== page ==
My eyes flickered open at the sound of tyres rolling over gravel. It was light. I looked round but couldn’t see any sign of anyone. Maybe I was dreaming. The wind had dropped, and the midges were out in force. Breakfast would have to wait. In conditions such as these, I was glad I had my sleeping set up well dialed. Everything was centered around a single 5 litre dry bag that mounted into my Wildcat Lion harness, and it wasn’t long before I was up, packed and back on the trail. It was 4:45am.
The track rose steadily until consumed in the clouds. I pushed up the loose gravel track, the rounded granite rocks constantly shifting under my feet. At the fork in the trail, a faint line along a narrow peaty path leaves the gravel track and takes you to a small Lochan. For the second time in a row, the cloud was down here. I would have loved to have seen this section without the cloud, but as it was, it carried a dark and mystical feel that would not have been out of place in Lord of the Rings.
I picked my way around the lochans on the intricate and damp singletrack. The trails flow nicely here, but my legs seemed to be lacking something.
I picked my way down through the peat hags and cross the stream that issues out from An Dubh-loch. The level was low, despite the rain of yesterday and I managed to get across without getting my feet wet. Actually, preserving my feet was something I paid particular attention to. Swollen feet and ankles (known in the Highland Trail context as “Cankles”) is something most riders suffer. I’d packed three pairs of socks in total, and today was going to be a “new socks day”, but not just yet. I turned to face the steep push out from the stream to the top of the Bealach Horn, but not before a can of Coke…
The push up wasn’t as steep as I remember, aided no doubt by an injection of sugar and caffeine. I took my time though, listening carefully to my body and paying attention to twinges and discomfort from various joints. The summit came eventually, and with it the gradient was soon in my favour; down, down, down, and eventually out of the cloud. The loamy top section was firm and grippy, but part way down there is an exciting transition to lose granite pebbles that yielded much less grip.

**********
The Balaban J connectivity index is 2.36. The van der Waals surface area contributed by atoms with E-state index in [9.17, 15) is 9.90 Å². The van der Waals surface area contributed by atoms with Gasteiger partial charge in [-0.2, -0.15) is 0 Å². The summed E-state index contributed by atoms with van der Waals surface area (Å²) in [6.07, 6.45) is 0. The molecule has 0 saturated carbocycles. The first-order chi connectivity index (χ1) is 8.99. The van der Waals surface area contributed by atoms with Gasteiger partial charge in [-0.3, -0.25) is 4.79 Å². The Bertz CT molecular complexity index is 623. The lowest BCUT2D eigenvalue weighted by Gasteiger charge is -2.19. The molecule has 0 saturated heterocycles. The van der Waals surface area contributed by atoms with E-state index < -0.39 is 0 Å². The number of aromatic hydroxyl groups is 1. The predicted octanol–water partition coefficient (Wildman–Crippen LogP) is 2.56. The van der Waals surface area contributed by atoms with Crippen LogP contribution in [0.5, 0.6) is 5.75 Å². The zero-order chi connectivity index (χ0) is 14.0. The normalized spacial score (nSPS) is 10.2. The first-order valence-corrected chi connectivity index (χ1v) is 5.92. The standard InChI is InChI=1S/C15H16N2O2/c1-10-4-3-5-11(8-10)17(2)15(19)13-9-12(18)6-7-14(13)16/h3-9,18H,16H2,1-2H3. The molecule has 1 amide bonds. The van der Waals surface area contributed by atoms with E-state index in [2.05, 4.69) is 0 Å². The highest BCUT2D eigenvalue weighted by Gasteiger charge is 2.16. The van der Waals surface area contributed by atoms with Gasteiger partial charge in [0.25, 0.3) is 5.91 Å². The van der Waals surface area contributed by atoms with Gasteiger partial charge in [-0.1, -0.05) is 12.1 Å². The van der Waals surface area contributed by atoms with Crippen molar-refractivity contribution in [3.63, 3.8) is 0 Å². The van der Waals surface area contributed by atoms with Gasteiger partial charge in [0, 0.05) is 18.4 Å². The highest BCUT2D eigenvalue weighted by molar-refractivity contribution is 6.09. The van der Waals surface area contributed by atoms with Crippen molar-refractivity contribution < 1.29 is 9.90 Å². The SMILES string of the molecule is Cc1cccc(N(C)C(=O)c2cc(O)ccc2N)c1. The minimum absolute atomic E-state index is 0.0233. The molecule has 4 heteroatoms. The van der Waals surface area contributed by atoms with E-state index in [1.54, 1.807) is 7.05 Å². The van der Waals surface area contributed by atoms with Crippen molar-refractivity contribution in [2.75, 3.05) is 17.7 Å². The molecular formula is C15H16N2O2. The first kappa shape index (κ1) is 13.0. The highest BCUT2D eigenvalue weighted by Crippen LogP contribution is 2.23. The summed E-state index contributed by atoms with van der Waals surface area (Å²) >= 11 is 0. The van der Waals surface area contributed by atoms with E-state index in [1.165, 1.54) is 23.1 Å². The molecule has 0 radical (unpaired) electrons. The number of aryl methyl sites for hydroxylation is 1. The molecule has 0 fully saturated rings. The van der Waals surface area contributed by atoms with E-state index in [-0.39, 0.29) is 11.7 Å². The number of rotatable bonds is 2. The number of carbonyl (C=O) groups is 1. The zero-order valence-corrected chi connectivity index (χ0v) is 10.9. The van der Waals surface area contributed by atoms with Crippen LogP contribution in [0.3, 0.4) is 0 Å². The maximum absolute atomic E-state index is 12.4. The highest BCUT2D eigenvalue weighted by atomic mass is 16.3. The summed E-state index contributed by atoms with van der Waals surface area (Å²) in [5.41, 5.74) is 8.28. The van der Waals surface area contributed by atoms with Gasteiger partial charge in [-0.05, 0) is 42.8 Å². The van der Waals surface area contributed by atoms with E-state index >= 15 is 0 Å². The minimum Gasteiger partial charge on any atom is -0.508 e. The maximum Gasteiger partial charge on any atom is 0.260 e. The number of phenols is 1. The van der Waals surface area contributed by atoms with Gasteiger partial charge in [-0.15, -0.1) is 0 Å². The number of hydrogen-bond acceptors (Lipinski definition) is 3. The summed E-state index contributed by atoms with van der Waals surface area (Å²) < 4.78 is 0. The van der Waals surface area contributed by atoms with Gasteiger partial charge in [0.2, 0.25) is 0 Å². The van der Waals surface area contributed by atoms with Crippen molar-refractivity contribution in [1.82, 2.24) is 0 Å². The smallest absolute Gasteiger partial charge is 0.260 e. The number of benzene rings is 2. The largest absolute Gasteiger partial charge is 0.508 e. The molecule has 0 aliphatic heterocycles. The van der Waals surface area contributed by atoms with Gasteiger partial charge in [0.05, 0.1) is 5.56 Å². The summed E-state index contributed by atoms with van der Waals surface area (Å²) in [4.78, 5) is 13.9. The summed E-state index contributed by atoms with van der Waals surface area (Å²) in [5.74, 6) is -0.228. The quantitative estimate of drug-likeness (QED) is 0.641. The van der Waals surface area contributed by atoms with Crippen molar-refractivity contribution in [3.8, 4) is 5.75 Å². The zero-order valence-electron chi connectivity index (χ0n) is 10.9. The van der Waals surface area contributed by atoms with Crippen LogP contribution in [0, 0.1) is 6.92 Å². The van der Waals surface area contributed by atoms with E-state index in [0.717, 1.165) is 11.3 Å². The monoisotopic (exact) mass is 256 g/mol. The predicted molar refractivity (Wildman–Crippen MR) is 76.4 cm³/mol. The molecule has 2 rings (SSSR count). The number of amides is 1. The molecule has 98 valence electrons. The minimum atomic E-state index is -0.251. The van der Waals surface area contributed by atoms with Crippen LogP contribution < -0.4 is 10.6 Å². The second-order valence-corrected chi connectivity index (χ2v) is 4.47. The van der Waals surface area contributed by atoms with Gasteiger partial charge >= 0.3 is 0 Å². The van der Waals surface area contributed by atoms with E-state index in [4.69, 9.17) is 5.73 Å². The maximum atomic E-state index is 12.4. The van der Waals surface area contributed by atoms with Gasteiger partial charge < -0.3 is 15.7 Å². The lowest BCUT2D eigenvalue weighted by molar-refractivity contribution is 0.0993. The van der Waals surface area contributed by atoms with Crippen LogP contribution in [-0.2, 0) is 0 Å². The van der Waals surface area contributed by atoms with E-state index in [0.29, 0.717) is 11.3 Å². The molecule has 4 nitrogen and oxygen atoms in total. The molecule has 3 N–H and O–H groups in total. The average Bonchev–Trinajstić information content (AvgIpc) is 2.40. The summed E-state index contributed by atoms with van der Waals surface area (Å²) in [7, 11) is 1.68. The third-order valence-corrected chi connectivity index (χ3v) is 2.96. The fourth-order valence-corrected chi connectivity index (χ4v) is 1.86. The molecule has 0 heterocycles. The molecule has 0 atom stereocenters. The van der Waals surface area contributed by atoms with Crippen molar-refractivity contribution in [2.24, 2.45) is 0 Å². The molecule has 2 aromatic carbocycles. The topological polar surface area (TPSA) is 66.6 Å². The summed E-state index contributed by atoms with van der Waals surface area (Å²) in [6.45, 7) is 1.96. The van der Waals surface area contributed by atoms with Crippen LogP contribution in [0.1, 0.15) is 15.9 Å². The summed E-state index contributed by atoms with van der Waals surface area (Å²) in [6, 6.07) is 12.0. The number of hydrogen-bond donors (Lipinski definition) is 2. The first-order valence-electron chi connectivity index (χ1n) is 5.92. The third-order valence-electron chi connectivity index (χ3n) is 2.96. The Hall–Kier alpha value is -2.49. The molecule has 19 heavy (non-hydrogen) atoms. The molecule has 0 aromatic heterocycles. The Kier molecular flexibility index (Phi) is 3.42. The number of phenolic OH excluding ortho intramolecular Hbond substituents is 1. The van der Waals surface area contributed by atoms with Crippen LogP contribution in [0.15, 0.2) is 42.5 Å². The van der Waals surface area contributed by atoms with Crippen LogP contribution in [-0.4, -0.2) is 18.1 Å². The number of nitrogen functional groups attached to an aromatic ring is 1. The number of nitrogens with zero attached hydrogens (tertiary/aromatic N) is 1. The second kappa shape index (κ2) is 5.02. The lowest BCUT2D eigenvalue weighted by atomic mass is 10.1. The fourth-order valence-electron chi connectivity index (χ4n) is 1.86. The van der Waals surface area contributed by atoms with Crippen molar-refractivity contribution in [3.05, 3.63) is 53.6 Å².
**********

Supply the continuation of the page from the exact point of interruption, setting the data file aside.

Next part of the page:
The descent just keeps on going and going. Twenty minutes later, I reached the bottom, with feet that were really painful. I was getting a lot of pressure on my little toe, and it became particularly sore on the descent. Never mind cankles, I think I’ve got toe-kles. Just after the “famous” split boulder, I pulled up by the open-sided barn at Lone, and set about a proper breakfast, and to tend to my feet. Now it was time for new socks. It was twenty more minutes well spent.
The section from Achfary to Kylesku looks straight forward on the map, being mostly a single climb, but the climb was nearly one continuous push. Despite all I’d eaten yesterday, and this morning, I was still hungry but couldn’t face the food I had with me. I needed real food. I set my sights on the hotel at Kylesku, and arriving at a little after 10:00am, I saw Kenny was just leaving. We chatted briefly; he’d bivvied by An Dubh-loch but had suffered issues with punctures. I rolled down to the hotel and found my way into the eating area. I asked for a cooked breakfast, but the lady said they could only do egg baps, bacon baps or sausages baps. I nearly asked for one of each, but decided I didn’t fancy a sausage bap. I got a large cafetière of coffee and some toast and marmalade. It was utterly fantastic.
As I was getting ready to leave, Andy Laurence rolled in. He’d stopped right at the bottom of Glen Golly last night, by the road, so had done well to catch me up. [In reality, I’d spent longer stopped than I’d realised]. Off down the road, I began the 20-odd mile ride to Lochinver. The road to Drumbeg is a lumpy thing, and particularly unforgiving for tired legs, even those now filled with bacon and egg rolls. I rode all I could and pushed the rest. I passed a sign for Drumbeg Stores, dedicated to Highland Trail racers. How awesome is that? I didn’t need to stop particularly, but felt compelled to as they’d gone to the trouble of making a sign for us. The chap in the shop was great, so accommodating and helpful, it was a real lift of my spirits.